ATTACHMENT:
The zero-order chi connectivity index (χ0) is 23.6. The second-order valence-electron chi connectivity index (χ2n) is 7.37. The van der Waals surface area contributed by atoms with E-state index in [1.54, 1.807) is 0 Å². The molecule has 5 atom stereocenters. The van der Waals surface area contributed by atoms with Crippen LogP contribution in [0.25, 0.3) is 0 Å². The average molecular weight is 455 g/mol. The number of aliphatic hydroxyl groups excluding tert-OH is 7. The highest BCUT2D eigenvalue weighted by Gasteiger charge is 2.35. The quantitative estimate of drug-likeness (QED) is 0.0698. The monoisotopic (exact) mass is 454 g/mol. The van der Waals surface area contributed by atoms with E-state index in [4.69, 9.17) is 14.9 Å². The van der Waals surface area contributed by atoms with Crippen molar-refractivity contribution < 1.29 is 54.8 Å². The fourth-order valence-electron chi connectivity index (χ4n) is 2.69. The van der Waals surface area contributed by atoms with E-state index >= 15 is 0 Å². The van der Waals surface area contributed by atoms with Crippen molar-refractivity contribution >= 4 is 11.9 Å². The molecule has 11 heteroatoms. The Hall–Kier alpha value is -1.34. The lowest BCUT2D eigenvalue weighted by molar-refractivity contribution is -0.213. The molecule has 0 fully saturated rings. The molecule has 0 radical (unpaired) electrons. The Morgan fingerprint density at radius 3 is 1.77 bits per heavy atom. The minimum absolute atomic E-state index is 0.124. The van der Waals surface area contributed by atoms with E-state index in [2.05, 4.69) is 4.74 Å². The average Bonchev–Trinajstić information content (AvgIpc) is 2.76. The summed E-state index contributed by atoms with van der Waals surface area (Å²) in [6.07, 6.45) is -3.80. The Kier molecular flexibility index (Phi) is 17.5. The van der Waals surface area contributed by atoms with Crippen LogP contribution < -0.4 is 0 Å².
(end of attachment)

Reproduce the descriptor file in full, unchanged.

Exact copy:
The zero-order chi connectivity index (χ0) is 23.6. The second-order valence-electron chi connectivity index (χ2n) is 7.37. The van der Waals surface area contributed by atoms with E-state index in [1.54, 1.807) is 0 Å². The molecule has 5 atom stereocenters. The van der Waals surface area contributed by atoms with Crippen LogP contribution in [0.25, 0.3) is 0 Å². The average molecular weight is 455 g/mol. The number of aliphatic hydroxyl groups excluding tert-OH is 7. The highest BCUT2D eigenvalue weighted by Gasteiger charge is 2.35. The quantitative estimate of drug-likeness (QED) is 0.0698. The monoisotopic (exact) mass is 454 g/mol. The van der Waals surface area contributed by atoms with E-state index in [4.69, 9.17) is 14.9 Å². The van der Waals surface area contributed by atoms with Crippen molar-refractivity contribution < 1.29 is 54.8 Å². The fourth-order valence-electron chi connectivity index (χ4n) is 2.69. The van der Waals surface area contributed by atoms with E-state index >= 15 is 0 Å². The van der Waals surface area contributed by atoms with Crippen molar-refractivity contribution >= 4 is 11.9 Å². The molecule has 11 heteroatoms. The Hall–Kier alpha value is -1.34. The lowest BCUT2D eigenvalue weighted by molar-refractivity contribution is -0.213. The molecule has 0 fully saturated rings. The molecule has 0 radical (unpaired) electrons. The Morgan fingerprint density at radius 3 is 1.77 bits per heavy atom. The minimum absolute atomic E-state index is 0.124. The van der Waals surface area contributed by atoms with E-state index in [2.05, 4.69) is 4.74 Å². The average Bonchev–Trinajstić information content (AvgIpc) is 2.76. The summed E-state index contributed by atoms with van der Waals surface area (Å²) in [6.07, 6.45) is -3.80. The Kier molecular flexibility index (Phi) is 17.5. The van der Waals surface area contributed by atoms with Crippen LogP contribution < -0.4 is 0 Å².